I glanced in the rearview mirror of my father’s pickup truck and watched as the city and the interstate slowly disappeared from my view. An hour and a half later, we exited the interstate and meandered our way down two-lane country roads through the East Texas countryside where cotton bolls were ripe for picking and the leafy corn stalks were ready for harvesting. I, on the other hand, was unripe and ill-prepared for the college experience that awaited me a few more miles down that country road.
After arriving on campus, my parents waited in their pickup while I checked into my dorm. Before they left, Mother hugged me, slipped me a twenty-dollar bill, handed me a package wrapped in brown paper, and said: "You'll need this. We'll see you in December."
They drove away, leaving me to fight back the tears as I calculated how many days lie ahead of me until December, and how I’d make twenty dollars last from September until December.
Later that evening, I unwrapped Mother's package, unveiling a hardbound copy of Roget's International Thesaurus. What a strange gift, I thought as I opened the title page and found Mother's handwritten inscription on the title page: “May you come to love and use the nuances in words. Know I’m with you always. Love, Mother, September 1970".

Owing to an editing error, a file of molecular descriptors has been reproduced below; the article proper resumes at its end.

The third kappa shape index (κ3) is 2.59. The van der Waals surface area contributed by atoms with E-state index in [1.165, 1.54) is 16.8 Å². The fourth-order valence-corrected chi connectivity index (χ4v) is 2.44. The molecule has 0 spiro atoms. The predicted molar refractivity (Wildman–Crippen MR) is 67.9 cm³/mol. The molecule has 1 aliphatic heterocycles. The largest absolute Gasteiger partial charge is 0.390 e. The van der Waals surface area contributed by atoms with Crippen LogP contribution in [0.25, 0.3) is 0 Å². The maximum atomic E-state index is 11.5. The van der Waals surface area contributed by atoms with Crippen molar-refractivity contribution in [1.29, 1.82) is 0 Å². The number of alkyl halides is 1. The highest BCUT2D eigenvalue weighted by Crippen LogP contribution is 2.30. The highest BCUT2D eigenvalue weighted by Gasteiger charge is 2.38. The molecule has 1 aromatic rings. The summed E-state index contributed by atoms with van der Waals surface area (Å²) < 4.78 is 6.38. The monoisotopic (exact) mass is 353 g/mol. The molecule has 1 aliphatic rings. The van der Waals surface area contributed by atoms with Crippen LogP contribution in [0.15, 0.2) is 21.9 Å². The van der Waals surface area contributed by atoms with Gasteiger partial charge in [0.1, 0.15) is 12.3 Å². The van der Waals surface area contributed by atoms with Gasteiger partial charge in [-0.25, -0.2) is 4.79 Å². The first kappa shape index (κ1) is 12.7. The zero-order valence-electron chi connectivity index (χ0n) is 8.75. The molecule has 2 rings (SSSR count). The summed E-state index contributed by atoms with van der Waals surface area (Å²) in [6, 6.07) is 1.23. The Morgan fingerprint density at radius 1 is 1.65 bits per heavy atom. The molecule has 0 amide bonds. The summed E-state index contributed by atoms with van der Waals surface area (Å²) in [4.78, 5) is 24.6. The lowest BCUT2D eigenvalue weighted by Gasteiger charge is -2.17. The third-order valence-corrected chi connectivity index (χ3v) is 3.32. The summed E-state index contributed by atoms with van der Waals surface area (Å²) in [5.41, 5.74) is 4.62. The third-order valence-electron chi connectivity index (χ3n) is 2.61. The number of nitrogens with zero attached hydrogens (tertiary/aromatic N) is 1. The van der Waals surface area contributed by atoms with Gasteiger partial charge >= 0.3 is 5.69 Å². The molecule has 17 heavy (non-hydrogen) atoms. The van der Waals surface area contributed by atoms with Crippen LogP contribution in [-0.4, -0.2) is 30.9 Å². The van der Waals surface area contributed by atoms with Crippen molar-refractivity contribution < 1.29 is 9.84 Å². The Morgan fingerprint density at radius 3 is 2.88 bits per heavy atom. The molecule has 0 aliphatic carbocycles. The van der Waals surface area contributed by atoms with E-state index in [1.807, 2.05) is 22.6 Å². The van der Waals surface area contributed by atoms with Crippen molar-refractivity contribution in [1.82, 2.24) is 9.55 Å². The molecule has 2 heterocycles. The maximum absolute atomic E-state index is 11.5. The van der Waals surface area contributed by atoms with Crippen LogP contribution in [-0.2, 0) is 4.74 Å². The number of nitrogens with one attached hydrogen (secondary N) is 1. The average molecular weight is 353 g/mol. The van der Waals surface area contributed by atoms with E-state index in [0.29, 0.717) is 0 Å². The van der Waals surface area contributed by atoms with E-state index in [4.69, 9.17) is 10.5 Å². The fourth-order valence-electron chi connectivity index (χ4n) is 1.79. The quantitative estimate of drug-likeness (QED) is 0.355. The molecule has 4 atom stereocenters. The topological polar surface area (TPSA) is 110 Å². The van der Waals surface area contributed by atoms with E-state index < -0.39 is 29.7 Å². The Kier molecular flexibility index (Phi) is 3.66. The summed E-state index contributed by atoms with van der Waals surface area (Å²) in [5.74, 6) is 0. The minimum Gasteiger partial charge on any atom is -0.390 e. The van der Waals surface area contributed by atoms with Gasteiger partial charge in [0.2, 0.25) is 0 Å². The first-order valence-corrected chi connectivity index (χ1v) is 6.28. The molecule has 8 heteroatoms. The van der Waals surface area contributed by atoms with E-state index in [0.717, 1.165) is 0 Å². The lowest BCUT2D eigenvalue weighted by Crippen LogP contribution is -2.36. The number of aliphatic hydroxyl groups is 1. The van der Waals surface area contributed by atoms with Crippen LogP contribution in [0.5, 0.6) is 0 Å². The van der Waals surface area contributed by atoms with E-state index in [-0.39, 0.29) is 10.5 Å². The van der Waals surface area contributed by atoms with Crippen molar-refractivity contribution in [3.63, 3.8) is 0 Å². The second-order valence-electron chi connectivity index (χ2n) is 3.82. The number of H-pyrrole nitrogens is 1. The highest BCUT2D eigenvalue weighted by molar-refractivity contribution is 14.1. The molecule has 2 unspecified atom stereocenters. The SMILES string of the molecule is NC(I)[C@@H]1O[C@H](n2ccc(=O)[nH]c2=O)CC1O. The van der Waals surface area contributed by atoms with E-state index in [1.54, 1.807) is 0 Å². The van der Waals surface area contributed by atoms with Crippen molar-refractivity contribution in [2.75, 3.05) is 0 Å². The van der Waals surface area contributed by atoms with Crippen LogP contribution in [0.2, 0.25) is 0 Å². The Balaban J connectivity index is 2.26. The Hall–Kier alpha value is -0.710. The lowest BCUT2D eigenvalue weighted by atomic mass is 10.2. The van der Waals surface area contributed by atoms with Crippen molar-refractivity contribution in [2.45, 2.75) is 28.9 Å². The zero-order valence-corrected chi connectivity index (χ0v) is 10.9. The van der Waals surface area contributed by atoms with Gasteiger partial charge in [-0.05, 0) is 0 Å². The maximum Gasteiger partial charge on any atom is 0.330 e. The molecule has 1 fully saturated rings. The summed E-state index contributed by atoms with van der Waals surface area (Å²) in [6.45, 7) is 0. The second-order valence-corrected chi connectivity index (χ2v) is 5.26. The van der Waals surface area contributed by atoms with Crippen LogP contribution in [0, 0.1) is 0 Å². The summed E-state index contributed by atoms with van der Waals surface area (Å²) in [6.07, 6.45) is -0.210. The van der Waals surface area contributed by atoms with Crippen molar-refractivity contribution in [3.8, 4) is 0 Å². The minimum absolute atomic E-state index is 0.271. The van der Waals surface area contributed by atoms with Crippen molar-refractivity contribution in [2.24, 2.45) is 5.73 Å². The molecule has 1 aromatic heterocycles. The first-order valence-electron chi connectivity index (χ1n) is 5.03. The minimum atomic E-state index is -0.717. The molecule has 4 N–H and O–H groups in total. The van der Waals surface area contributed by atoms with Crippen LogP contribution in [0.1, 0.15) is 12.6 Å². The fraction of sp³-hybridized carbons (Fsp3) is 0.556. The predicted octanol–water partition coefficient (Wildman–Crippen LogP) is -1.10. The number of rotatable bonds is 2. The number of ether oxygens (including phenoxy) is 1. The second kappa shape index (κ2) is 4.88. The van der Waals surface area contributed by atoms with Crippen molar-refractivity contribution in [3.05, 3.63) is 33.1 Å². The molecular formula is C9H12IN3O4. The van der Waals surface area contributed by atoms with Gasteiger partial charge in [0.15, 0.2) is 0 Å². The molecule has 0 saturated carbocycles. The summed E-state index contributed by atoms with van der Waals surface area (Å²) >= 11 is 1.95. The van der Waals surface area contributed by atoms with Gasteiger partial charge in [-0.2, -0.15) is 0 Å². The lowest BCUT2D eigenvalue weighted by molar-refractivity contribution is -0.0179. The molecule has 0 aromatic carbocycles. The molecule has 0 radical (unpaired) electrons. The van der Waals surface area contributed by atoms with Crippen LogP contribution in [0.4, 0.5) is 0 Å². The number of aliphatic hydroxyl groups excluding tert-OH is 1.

Although her sentimentality touched me, I naively believed I'd never use the thesaurus. The next day, however, I learned I'd need a thesaurus for my freshman English class. How could Mother have known I’d need a thesaurus? I choked back the tears, remembering how Mother had always been one step ahead of me, anticipating my needs. Now, though, she wasn’t with me and the reality of college and adulthood suddenly loomed large over me. How will I survive without her? But Mother’s spirit and lingering guidance remained with me throughout college and I survived in large part because of her influence over me.
The memory of those college days faded like an old photograph until the day the digital cable line to my house was cut, severing my Internet connection and eliminating access to my online thesaurus. With a manuscript deadline looming, I struggled to find the perfect word until I remembered my Roget's was tucked neatly on the shelf behind me. So, I opened its musty-smelling, dog-eared pages—lost again in the tactile adventure of turning from page to page and searching for exactly the right word.
I delighted in the deeper connection I felt with the words and their nuanced meanings, nuances ofttimes missed while rushing through an online thesaurus. I felt Mother’s spirit as turned to the title page and re-read the decade’s old inscription. I smiled, for Mother probably anticipated this day knowing I’d always need my faithful thesaurus as well as her spirit and ever-present guidance.